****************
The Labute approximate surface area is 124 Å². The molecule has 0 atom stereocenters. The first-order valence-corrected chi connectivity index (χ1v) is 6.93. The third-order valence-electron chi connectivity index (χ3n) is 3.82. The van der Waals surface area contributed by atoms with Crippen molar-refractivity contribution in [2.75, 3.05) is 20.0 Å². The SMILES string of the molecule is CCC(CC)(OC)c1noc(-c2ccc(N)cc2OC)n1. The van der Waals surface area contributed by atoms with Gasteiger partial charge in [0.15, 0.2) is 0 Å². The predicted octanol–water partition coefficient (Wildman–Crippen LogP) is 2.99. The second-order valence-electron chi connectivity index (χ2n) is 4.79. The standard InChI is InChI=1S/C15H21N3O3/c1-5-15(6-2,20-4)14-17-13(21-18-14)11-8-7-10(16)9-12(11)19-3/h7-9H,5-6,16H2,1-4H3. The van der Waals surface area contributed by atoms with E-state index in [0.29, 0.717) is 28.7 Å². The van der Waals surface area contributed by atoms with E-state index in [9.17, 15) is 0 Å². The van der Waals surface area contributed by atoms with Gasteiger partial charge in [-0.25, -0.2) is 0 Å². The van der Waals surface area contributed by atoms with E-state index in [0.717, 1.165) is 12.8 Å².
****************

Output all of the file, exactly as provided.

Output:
The Labute approximate surface area is 124 Å². The molecule has 0 atom stereocenters. The first-order valence-corrected chi connectivity index (χ1v) is 6.93. The third-order valence-electron chi connectivity index (χ3n) is 3.82. The van der Waals surface area contributed by atoms with Crippen molar-refractivity contribution in [2.75, 3.05) is 20.0 Å². The SMILES string of the molecule is CCC(CC)(OC)c1noc(-c2ccc(N)cc2OC)n1. The van der Waals surface area contributed by atoms with Gasteiger partial charge in [0.15, 0.2) is 0 Å². The predicted octanol–water partition coefficient (Wildman–Crippen LogP) is 2.99. The second-order valence-electron chi connectivity index (χ2n) is 4.79. The standard InChI is InChI=1S/C15H21N3O3/c1-5-15(6-2,20-4)14-17-13(21-18-14)11-8-7-10(16)9-12(11)19-3/h7-9H,5-6,16H2,1-4H3. The van der Waals surface area contributed by atoms with E-state index in [0.29, 0.717) is 28.7 Å². The van der Waals surface area contributed by atoms with E-state index in [9.17, 15) is 0 Å². The van der Waals surface area contributed by atoms with Gasteiger partial charge in [-0.25, -0.2) is 0 Å². The van der Waals surface area contributed by atoms with E-state index in [0.717, 1.165) is 12.8 Å².